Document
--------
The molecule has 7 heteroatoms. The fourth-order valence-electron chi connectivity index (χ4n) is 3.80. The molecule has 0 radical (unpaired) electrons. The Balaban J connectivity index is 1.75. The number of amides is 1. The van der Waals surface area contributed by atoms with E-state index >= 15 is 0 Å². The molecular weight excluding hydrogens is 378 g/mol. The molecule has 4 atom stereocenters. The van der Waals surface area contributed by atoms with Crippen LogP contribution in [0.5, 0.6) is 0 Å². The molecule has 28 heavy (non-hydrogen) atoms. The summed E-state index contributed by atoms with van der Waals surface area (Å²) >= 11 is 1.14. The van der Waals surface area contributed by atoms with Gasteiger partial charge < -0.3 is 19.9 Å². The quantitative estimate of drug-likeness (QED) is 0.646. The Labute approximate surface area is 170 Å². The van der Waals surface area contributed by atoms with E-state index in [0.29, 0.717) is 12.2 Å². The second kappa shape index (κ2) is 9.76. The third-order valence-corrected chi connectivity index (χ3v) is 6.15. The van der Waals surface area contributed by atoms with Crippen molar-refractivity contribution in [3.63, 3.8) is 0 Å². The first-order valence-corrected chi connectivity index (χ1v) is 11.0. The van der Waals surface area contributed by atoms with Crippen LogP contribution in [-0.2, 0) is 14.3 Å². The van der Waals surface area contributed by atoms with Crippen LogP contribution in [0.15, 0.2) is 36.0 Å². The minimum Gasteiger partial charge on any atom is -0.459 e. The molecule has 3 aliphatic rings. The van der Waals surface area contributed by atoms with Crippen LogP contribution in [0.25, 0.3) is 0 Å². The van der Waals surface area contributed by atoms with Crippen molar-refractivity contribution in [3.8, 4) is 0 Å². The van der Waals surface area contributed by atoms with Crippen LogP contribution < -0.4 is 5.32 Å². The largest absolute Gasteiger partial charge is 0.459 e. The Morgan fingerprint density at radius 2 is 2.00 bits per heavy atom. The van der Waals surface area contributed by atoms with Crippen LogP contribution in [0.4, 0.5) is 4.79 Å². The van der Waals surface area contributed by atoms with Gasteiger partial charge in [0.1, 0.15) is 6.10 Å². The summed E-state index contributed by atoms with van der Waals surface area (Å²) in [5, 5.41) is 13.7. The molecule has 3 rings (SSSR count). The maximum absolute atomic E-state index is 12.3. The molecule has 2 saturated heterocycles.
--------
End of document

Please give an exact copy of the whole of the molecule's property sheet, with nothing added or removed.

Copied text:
The molecule has 7 heteroatoms. The fourth-order valence-electron chi connectivity index (χ4n) is 3.80. The molecule has 0 radical (unpaired) electrons. The Balaban J connectivity index is 1.75. The number of amides is 1. The van der Waals surface area contributed by atoms with E-state index >= 15 is 0 Å². The molecular weight excluding hydrogens is 378 g/mol. The molecule has 4 atom stereocenters. The van der Waals surface area contributed by atoms with Crippen LogP contribution in [0.5, 0.6) is 0 Å². The molecule has 28 heavy (non-hydrogen) atoms. The summed E-state index contributed by atoms with van der Waals surface area (Å²) >= 11 is 1.14. The van der Waals surface area contributed by atoms with Gasteiger partial charge < -0.3 is 19.9 Å². The quantitative estimate of drug-likeness (QED) is 0.646. The Labute approximate surface area is 170 Å². The van der Waals surface area contributed by atoms with E-state index in [0.29, 0.717) is 12.2 Å². The second kappa shape index (κ2) is 9.76. The third-order valence-corrected chi connectivity index (χ3v) is 6.15. The van der Waals surface area contributed by atoms with Crippen molar-refractivity contribution in [3.63, 3.8) is 0 Å². The first-order valence-corrected chi connectivity index (χ1v) is 11.0. The van der Waals surface area contributed by atoms with Crippen LogP contribution in [-0.2, 0) is 14.3 Å². The van der Waals surface area contributed by atoms with Crippen LogP contribution in [0.15, 0.2) is 36.0 Å². The minimum Gasteiger partial charge on any atom is -0.459 e. The molecule has 3 aliphatic rings. The van der Waals surface area contributed by atoms with Crippen LogP contribution in [0.25, 0.3) is 0 Å². The van der Waals surface area contributed by atoms with Crippen molar-refractivity contribution in [3.8, 4) is 0 Å². The van der Waals surface area contributed by atoms with Crippen LogP contribution < -0.4 is 5.32 Å². The largest absolute Gasteiger partial charge is 0.459 e. The Morgan fingerprint density at radius 2 is 2.00 bits per heavy atom. The van der Waals surface area contributed by atoms with Crippen LogP contribution in [0.4, 0.5) is 4.79 Å². The van der Waals surface area contributed by atoms with Gasteiger partial charge in [0.1, 0.15) is 6.10 Å². The summed E-state index contributed by atoms with van der Waals surface area (Å²) in [5, 5.41) is 13.7. The molecule has 3 rings (SSSR count). The maximum absolute atomic E-state index is 12.3. The molecule has 2 saturated heterocycles.